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Naïve and Robust: Class-Conditional independence in human classification learning

Jarecki, Jana B. and Meder, Björn and Nelson, Jonathan D.. (2018) Naïve and Robust: Class-Conditional independence in human classification learning. Cognitive science, 42 (1). pp. 4-42.

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Official URL: http://edoc.unibas.ch/57437/

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Abstract

Humans excel in categorization. Yet from a computational standpoint, learn-ing a novel probabilistic classification task involves severe computational challenges. The present paper investigates one way to address these chal-lenges: assuming class-conditional independence of features. This feature in-dependence assumption simplifies the inference problem, allows for informed inferences about novel feature combinations, and performs robustly across different statistical environments. We designed a new Bayesian classification learning model (the dependence-independence structure and category learn-ing model, DISC-LM) that incorporates varying degrees of prior belief in class-conditional independence, learns whether or not independence holds, and adapts its behavior accordingly. Theoretical results from two simulation studies demonstrate that classification behavior can appear to start simple, yet adapt effectively to unexpected task structures. Two experiments — de-signed using optimal experimental design principles — were conducted with human learners. Classification decisions of the majority of participants were best accounted for by a version of the model with very high initial prior belief in class-conditional independence, before adapting to the true envi-ronmental structure. Class-conditional independence may be a strong and useful default assumption in category learning tasks. Categorization—grouping objects into classes and identifying class membership—is a fundamental cognitive ability. From a computational perspective, category learning poses formidable challenges, yet humans excel at it. Cognitive science has investigated how hu-mans induce category structures, which representations they acquire, and which models CLASS-CONDITIONAL INDEPENDENCE 2 account for learning and generalization. A number of studies have asked whether people transition between different strategies during categorization learning, one insight from this work is that people start with simple strategies before progressing to more computa-tionally intense strategies. Johansen and Palmeri (2002) found that people initially apply uni-dimensional categorization rules (i.e., make classification decisions based on a single feature) and adopt more complex rules (i.e., a similarity-based strategy using multiple fea-tures) only if necessary. J. D. Smith and Minda (1998) observed that early in learning people tended to use a simple prototype-based strategy and only later shifted to a computationally more demanding exemplar-based strategy (but see Nosofsky & Zaki, 2002, for an alter-native interpretation). These findings suggest that people transition from computationally simple to more complex strategies. One benefit of starting simple is computational efficiency. As long as the initial simple rule gives good enough performance, a computationally more intense strategy need not be invoked. The performance of strategies also depends on the environmental structure (e.g., linearly vs. nonlinearly separable environments; Blair & Homa, 2001; Medin & Schwa-nenflugel, 1981). The environmental structure, however, is unknown at the beginning of learning. One important question for a simple strategy is whether it performs robustly across different environments. How can a strategy appear simple, and yet also be robust, and perform well in situations with unexpected environmental structures? Robust perfor-mance is especially important if the potential task structures are numerous and complex.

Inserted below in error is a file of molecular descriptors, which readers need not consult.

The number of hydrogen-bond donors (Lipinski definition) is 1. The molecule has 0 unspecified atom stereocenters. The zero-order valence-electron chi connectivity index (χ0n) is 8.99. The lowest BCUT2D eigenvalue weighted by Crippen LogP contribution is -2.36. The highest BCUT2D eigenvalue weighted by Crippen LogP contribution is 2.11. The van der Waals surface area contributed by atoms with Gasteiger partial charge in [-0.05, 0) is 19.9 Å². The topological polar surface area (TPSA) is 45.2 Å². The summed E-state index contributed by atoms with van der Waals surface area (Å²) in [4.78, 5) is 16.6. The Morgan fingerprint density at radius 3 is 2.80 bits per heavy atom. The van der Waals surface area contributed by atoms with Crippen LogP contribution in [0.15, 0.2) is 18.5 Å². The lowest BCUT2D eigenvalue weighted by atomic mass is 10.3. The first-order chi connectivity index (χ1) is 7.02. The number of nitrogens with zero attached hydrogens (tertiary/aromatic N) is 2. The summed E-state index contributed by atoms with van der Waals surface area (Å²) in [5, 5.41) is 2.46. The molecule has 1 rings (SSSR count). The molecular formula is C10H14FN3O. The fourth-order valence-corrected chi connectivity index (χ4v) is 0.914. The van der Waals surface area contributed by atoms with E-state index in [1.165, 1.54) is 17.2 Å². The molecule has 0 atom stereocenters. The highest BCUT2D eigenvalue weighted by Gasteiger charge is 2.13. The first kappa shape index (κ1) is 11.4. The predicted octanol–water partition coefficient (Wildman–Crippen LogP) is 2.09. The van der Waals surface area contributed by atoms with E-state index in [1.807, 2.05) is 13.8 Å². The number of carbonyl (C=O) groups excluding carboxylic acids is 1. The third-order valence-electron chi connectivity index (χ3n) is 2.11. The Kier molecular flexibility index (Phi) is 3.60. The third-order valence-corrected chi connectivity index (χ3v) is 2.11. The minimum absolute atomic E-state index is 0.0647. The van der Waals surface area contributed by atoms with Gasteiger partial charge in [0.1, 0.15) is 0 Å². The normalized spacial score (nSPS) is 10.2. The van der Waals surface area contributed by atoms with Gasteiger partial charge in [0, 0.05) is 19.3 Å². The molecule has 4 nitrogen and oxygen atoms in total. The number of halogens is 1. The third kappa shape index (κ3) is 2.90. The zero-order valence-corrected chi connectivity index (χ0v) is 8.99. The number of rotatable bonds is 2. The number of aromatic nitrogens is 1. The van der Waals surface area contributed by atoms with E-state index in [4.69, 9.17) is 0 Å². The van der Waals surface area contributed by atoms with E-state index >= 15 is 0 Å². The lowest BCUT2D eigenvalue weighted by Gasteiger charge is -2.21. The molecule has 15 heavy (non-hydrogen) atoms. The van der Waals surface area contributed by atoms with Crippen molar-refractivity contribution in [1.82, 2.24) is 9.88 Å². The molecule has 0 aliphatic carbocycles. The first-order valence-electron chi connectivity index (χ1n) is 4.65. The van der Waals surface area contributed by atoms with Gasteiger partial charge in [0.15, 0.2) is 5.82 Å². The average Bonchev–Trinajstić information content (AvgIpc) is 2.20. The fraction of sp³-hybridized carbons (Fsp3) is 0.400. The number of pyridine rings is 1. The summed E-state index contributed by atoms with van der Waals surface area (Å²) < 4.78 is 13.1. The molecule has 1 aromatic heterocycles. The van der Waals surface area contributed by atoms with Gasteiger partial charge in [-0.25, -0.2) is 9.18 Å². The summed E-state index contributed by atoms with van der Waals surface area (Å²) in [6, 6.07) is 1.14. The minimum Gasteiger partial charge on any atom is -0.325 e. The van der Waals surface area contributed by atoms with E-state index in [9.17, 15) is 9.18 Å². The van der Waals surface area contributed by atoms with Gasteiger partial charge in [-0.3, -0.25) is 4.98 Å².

Faculties and Departments:07 Faculty of Psychology > Departement Psychologie > Forschungsbereich Sozial-, Wirtschafts- und Entscheidungspsychologie > Economic Psychology (Rieskamp)
UniBasel Contributors:Jarecki, Jana
Item Type:Article, refereed
Article Subtype:Research Article
Publisher:Elsevier
ISSN:0364-0213
e-ISSN:1551-6709
Note:Publication type according to Uni Basel Research Database: Journal article
Identification Number:
Last Modified:28 May 2018 15:34
Deposited On:28 May 2018 15:34

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